I do take a perverse pleasure in using Oracle on half a million pounds worth of equipment as a simple calculator, rather than get the little Casio out of my top drawer

Nice solutions. How about the user-defined aggregate function (possibly ruled out by “No PL/SQL”?)

SQL>create or replace type aggr_product as object

2 ( nb number,

3 static function ODCIAggregateInitialize(sctx IN OUT aggr_product) return number,

4 member function ODCIAggregateIterate(self IN OUT aggr_product, value IN NUMBER) return number,

5 member function ODCIAggregateTerminate(self IN aggr_product, returnValue OUT number, flags IN number) return number,

6 member function ODCIAggregateMerge(self IN OUT aggr_product, ctx2 IN aggr_product) return number

7 )

8 /

Type created.

SQL>create or replace type body aggr_product is

2 static function ODCIAggregateInitialize(sctx IN OUT aggr_product) return number is

3 begin

4 sctx := aggr_product(1);

5 return ODCIConst.Success;

6 end;

7

8 member function ODCIAggregateIterate(self IN OUT aggr_product, value IN NUMBER) return number is

9 begin

10 self.nb:=self.nb*value;

11 return ODCIConst.Success;

12 end;

13

14 member function ODCIAggregateTerminate(self IN aggr_product, returnValue OUT number, flags IN number) return number is

15 begin

16 returnValue := self.nb;

17 return ODCIConst.Success;

18 end;

19

20 member function ODCIAggregateMerge(self IN OUT aggr_product, ctx2 IN aggr_product) return number is

21 begin

22 self.nb := ctx2.nb;

23 return ODCIConst.Success;

24 end;

25 end;

26 /

Type body created.

SQL>CREATE OR REPLACE FUNCTION product (input number) RETURN number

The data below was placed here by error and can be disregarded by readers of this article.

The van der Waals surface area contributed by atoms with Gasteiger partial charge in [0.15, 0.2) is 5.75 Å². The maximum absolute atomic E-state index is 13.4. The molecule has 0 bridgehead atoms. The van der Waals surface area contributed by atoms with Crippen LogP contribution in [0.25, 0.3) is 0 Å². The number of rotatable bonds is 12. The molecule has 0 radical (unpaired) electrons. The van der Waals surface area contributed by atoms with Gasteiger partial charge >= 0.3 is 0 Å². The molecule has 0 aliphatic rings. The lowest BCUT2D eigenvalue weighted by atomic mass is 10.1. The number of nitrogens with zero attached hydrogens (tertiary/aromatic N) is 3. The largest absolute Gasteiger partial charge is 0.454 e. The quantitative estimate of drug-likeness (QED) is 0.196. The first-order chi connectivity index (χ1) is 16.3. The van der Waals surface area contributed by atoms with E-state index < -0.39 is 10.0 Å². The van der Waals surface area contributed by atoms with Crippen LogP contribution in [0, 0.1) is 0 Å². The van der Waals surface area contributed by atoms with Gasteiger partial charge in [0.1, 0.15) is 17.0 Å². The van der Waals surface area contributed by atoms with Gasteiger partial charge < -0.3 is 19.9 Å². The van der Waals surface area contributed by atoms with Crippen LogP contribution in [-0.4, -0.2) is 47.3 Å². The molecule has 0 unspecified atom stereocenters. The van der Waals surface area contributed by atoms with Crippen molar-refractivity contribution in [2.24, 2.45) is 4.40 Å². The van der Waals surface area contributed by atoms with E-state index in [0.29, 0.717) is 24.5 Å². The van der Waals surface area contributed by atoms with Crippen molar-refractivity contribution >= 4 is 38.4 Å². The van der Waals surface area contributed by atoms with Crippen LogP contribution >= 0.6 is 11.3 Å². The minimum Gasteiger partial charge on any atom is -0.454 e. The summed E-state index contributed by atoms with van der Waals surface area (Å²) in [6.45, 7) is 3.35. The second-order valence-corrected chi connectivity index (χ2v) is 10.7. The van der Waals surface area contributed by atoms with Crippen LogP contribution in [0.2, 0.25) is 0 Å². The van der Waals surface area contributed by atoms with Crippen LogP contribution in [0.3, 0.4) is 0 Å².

2 PARALLEL_ENABLE AGGREGATE USING aggr_product;

3 /

Function created.

SQL>SELECT MIN(NAME),MAX(NAME),count(NAME)

2 ,product(gr_sum) gr_prod

3 from

4 (select 'group_1' name, 3 gr_sum from dual

5 union

6 select 'group_2' name, 7 gr_sum from dual

7 union

8 select 'group_3' name, 4 gr_sum from dual

9 union

10 select 'group_4' name, 5 gr_sum from dual

11 union

12 select 'group_5' name, 1 gr_sum from dual

13 )

14 /

MIN(NAM MAX(NAM COUNT(NAME) GR_PROD

------- ------- ----------- ----------

group_1 group_5 5 420

I have to admit, the natural log solution is pretty darn cool, but as far as practical solutions go, John Howard’s is the approach I’d go with. However I’m fairly certain that line 22 should be:

self.nb := self.nb * ctx2.nb;

The ODCIAggregateMerge call is for when the SQL engine was working on two groups of data separately (during parallel execution, for example) and now wants to combine one result set with another. That would require multiplying self with the value being merged (ctx2 in this case).

Thanks Mark. Yeah, the natural log method really made me smile, but either John’s or Dom’s approach are probably the best to consider applying on a client site. Whatever you put in place, there has to be a reasonable chance that an average developer type is going to understand it after the event and the log stuff is just a bit too mathematical. Very cool but, unless I searched my own blog, in 5 years time I would probably just go “wow! How does THAT work!”

Dang, missed this for several days. Yes, nice answer but not allowed for my client as it used PL/SQL. Plus, I have to say, my personal PL/SQL skills are below me really understanding all of this. I need to brush up on my PL/SQL!!!! Many hanks for the input.

good answer here with a sql fiddle example http://stackoverflow.com/questions/30665719/how-to-multiply-all-values-within-a-column-with-sql-like-sum

Well, I thought I had given the answer – but that’s a simpler, more precise version I guess.